Orphan Train tells the story of two different orphans in two different times, with both people coming together in 2011, though now one is a4.25 stars.
Orphan Train tells the story of two different orphans in two different times, with both people coming together in 2011, though now one is a ninety-one-year-old wealthy widow and the other is a seventeen-year-old girl doing community service so as to stay out of juvie. Vivian is the old woman and Molly is the goth teen who’s been in more foster homes than she cares to remember, but who now has a fairly stable place to live with Ralph and Dina. I say fairly because while she gets along well with Ralph, she often clashes with Dina, a staunch right-winger who tries to foist her beliefs on Molly, and Molly has just attempted to steal a beat up copy of Jane Eyre from the library, hence the need for community service.
Vivian and Molly are brought together by Molly’s boyfriend, Jack, whose mother, Terry, cleans for Vivian. It’s during Molly’s fifty hours of community service that she learns that not only can appearances be deceiving, but that she and Vivian have more in common, and that Vivian has had a much harder life than Molly, than the teen ever imagined.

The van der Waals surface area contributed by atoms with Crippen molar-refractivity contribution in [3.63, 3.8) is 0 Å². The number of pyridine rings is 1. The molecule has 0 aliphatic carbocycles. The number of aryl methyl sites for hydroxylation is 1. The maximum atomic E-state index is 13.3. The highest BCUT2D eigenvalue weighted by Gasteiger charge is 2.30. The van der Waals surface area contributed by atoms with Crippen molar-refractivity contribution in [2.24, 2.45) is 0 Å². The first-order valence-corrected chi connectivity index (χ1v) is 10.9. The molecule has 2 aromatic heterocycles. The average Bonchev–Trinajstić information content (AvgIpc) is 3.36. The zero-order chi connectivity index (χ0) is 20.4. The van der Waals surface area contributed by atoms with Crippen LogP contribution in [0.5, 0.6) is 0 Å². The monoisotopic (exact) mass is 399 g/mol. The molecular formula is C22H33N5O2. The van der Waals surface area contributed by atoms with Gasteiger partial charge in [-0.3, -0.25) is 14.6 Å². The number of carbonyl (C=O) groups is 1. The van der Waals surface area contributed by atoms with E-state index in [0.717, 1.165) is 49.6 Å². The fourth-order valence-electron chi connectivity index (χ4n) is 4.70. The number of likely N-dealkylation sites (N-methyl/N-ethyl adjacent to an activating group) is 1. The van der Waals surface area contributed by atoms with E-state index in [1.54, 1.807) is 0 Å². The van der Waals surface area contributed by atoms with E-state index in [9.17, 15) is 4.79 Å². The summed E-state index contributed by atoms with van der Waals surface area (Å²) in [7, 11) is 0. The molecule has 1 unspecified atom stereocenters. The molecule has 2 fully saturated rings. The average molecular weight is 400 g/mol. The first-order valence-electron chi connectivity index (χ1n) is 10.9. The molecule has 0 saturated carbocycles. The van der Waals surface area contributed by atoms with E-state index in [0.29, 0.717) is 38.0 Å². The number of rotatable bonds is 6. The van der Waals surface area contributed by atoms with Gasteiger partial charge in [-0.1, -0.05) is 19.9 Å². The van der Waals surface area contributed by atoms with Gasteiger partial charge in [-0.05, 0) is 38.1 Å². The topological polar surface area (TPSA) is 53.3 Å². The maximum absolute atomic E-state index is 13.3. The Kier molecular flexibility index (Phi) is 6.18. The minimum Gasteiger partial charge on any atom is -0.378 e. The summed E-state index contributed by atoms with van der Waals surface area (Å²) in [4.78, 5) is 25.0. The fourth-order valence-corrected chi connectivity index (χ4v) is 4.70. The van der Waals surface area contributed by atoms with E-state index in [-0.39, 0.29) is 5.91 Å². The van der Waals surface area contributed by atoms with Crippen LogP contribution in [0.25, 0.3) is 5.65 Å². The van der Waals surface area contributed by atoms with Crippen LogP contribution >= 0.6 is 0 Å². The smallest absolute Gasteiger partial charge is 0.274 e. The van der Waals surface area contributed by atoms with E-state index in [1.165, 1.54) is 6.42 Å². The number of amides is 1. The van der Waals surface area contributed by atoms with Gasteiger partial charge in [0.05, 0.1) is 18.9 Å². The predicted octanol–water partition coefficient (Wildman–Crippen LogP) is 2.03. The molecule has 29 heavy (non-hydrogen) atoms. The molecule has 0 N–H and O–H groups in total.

Told in chapters alternating between 2011 and Vivian’s early life, beginning in 1929, we learn how the now elderly woman came to be an orphan and how her life unfolded to a certain point in her life. I really thought I’d be more interested in Molly’s story and was initially a bit disappointed when I realized that much of the book would focus on Vivan’s life. It didn’t take too long before I found myself getting annoyed when we were jolted back to the present, I became so engrossed in Vivian’s early life.